NCPA - National Center for Policy Analysis


January 5, 1996

A capital gain is the increase in value of an asset, such as a share of stock or a bond or a business. Congress has proposed halving the tax on capital gains, but there is a good argument for not taxing them at all.

The capital gains tax raised $25 billion to $30 billion per year for the federal government in the early 1990s - barely 6 percent of income tax receipts or 3 percent of total federal revenue. This is less than one month's interest on the national debt.

  • Many prosperous countries, such as Germany, Singapore, South Korea and Taiwan, have a zero capital gains tax.
  • Many of the gains in recent decades were the result of inflation, but were taxed as income, leaving investors with very low or even negative returns on their investments.
  • The tax can be avoided by not selling assets that have increased in value.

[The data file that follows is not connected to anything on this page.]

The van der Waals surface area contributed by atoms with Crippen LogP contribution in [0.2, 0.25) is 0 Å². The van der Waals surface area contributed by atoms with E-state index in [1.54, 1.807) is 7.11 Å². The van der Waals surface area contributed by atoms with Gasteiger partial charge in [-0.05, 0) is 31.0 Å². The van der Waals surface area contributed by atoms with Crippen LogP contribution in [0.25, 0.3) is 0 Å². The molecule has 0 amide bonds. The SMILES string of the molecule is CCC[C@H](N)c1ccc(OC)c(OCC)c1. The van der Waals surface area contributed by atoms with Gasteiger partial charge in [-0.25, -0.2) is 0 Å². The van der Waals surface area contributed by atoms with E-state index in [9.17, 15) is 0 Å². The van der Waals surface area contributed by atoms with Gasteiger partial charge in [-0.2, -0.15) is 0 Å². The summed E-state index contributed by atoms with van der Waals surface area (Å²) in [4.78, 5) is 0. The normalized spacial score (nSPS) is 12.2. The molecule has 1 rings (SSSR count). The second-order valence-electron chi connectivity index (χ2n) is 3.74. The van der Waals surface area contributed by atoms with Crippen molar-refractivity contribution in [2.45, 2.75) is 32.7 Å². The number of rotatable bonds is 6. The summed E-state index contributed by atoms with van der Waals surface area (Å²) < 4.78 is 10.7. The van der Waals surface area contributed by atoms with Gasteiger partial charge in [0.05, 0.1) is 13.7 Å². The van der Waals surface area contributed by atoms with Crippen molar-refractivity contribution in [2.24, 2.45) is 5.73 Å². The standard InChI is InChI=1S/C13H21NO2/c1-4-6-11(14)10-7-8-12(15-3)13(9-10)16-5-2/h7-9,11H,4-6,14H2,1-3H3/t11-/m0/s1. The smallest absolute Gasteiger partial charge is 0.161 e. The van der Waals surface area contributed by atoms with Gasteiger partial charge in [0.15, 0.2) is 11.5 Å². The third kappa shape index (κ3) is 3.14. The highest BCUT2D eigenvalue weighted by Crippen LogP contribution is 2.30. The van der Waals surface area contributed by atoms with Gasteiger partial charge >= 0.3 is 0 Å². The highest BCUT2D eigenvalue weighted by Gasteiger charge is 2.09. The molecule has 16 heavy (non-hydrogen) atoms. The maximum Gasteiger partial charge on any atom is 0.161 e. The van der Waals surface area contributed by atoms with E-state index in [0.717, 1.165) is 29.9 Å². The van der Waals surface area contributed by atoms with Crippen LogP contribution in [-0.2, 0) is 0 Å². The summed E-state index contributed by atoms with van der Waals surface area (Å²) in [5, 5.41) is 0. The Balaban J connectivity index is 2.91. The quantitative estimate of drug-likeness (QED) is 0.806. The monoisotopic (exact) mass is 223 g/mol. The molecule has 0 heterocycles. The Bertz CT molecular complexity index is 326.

• The result is a vast amount of capital that's locked in to specific investments, instead of flowing to other investments where it might be more productive.

Some people argue that not taxing capital gains would allow the rich to avoid taxation by receiving their income in the form of assets that would become more valuable, rather than producing a stream of taxable income, such as dividends from a stock or interest on a bond.

However, this argument ignores the fact that there is no guarantee that an asset will increase in value, and therefore most people, including the rich, would rather invest their money in things likely to produce income.

In fact, a capital gain is the hoped for reward for risk-taking, such as making a capital investment in a start-up enterprise. And the social benefit of capital investment is more jobs, productivity and wealth.

Source: Rob Norton, "Let's Dump the Capital Gains Tax," Fortune, December 25, 1995.


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